Dion Dawson, founder of Dion’s Chicago Dream, will be able to deliver food to at least 125 more families with the help of a grant specifically for South Side organizations.
Courtesy of South Side Community Health Organization
About 10 years ago, Pierre Shuttlesworth’s mother was dying from cancer. During the years the South Side native was getting treatment, her son noticed there weren’t enough transportation options to get her to every medical appointment.
Shuttlesworth, who has a background in creating tech platforms, decided to create a company and app for those who need non-emergency transportation for medical reasons.
“So when she passed away, I felt if I can build the platform for somebody else’s family, this might help them with their life and actually put more years on their life so they can be around their family,” Shuttlesworth said of his company, Trek World USA.
The Chicago-based firm has expanded to about 30,000 drivers nationwide, Shuttlesworth said. Similar to Uber, rides can be requested in a five-mile radius from the person’s home to go to and from medical services. The rides — which are all wheelchair accessible — are $250 each without insurance. But soon, South Side residents will be able to order Trek World services for free.
A new grant from the South Side Healthy Community Organization has partnered with Trek World and several other organizations to give residents free services that aim to increase the quality of life of South Siders, the group announced on March 15.
Trek World’s rides will be free for South Side residents for at least one year.
South Side Healthy Community Organization has allocated nearly a million dollars total to these five organizations — Trek World USA, Dion’s Chicago Dream, Christian Community Health Center, Phalanx Family Services and Centro Comunitario Juan Diego.
Led by CEO Kimberly Hobson, the South Side Healthy Community Organization is composed of 13 hospital systems and applied for funding to give grants to organizations focused on four sectors: Food insecurity, transportation, housing and employment — all to address the social determinants of health.
“We believe all four of those components together will transform health care over a period of time,” Hobson told the Sun-Times.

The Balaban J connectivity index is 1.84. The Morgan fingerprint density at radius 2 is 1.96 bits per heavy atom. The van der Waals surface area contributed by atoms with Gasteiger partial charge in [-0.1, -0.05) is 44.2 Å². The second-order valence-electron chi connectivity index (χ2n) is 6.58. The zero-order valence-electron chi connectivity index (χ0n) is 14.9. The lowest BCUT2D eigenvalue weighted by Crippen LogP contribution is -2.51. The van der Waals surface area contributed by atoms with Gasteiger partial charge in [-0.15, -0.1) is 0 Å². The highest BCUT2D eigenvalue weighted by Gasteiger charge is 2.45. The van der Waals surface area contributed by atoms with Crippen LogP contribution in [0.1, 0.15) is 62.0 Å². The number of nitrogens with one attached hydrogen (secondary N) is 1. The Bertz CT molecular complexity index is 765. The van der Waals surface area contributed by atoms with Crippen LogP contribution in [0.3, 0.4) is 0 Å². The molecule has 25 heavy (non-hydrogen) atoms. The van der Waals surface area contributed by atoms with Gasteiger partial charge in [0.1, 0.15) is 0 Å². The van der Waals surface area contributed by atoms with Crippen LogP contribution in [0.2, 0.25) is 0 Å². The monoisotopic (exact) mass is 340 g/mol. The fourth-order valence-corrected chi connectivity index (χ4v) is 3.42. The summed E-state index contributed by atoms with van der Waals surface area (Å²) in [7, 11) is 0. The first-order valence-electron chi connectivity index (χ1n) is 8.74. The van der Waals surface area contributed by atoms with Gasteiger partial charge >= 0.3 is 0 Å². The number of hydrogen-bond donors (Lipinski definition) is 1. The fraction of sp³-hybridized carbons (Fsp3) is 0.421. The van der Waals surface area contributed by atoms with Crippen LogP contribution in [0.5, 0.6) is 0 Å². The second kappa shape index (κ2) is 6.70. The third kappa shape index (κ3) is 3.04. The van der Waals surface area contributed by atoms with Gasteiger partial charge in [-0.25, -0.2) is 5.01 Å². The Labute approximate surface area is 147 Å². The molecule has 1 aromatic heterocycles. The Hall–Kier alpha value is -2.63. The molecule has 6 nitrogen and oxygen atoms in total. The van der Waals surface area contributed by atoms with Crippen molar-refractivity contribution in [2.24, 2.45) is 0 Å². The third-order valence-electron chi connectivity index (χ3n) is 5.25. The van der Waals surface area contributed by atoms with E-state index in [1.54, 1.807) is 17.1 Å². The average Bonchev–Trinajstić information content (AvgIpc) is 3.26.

With the grant funding, Dion’s Chicago Dream can feed more families. The group has sent a week’s worth of fresh fruits, vegetables and groceries to families since 2020 but now can send at least 125 more families free, healthy meals to help food equality. There are no requirements to join.
“There’s no income requirement because you know somebody who makes six figures who’s living check to check,” said Dion Dawson, the founder of Dion’s Chicago Dream. “And you also know someone who’s making $40,000 who’s debt free.”
Most of the groups were created by South Side residents. Still, legacy groups had the opportunity to receive grant money. Christian Community Health Center has been around more than 60 years and, with its funding, aims to provide housing and case management services after hospital dischargement.
When South Side residents go to the hospital, they can indicate if they need housing help or support. A case management worker will determine if transitional, rental, supportive or shelter housing is right for them.
Job training, like housing, doesn’t directly fall under health but rather the quality of life for residents. Phalanx Family Services, based in West Pullman, will be expanding their current job prep and skill training.
Phalanx also helps residents find and keep stable living situations and transportation so they don’t have to worry when starting a new job. Those coming to Phalanx have to be over the age of 14 and live on the South Side.
The recipients of the grants do not have restrictions on which South Side residents can take advantage of their services.
“Even if you think (people) might be doing well, you really don’t know individual circumstances,” said Rosa Perea, assistant director at Centro Comunitario Juan Diego. “And we don’t want to judge anybody.”
Centro Comunitario, in the South Chicago community, is an organization that provides lighting, gas, health care and food assistance to about 15,000 people a year. Still, they think they could serve more. Thanks to their grant, they’ll be able to do more outreach and participate in more community events.
“I think because we’re such a small organization, people really don’t know about us,” Perea said. “Through this grant we’ll be able to bring in more people. We just can’t sit here and wait for people to come to us.”
The services powered by the grants are slated to begin around early May.
Mariah Rush is a staff reporter at the Chicago Sun-Times via Report for America, a not-for-profit journalism program that aims to bolster the paper’s coverage of communities on the South and West sides.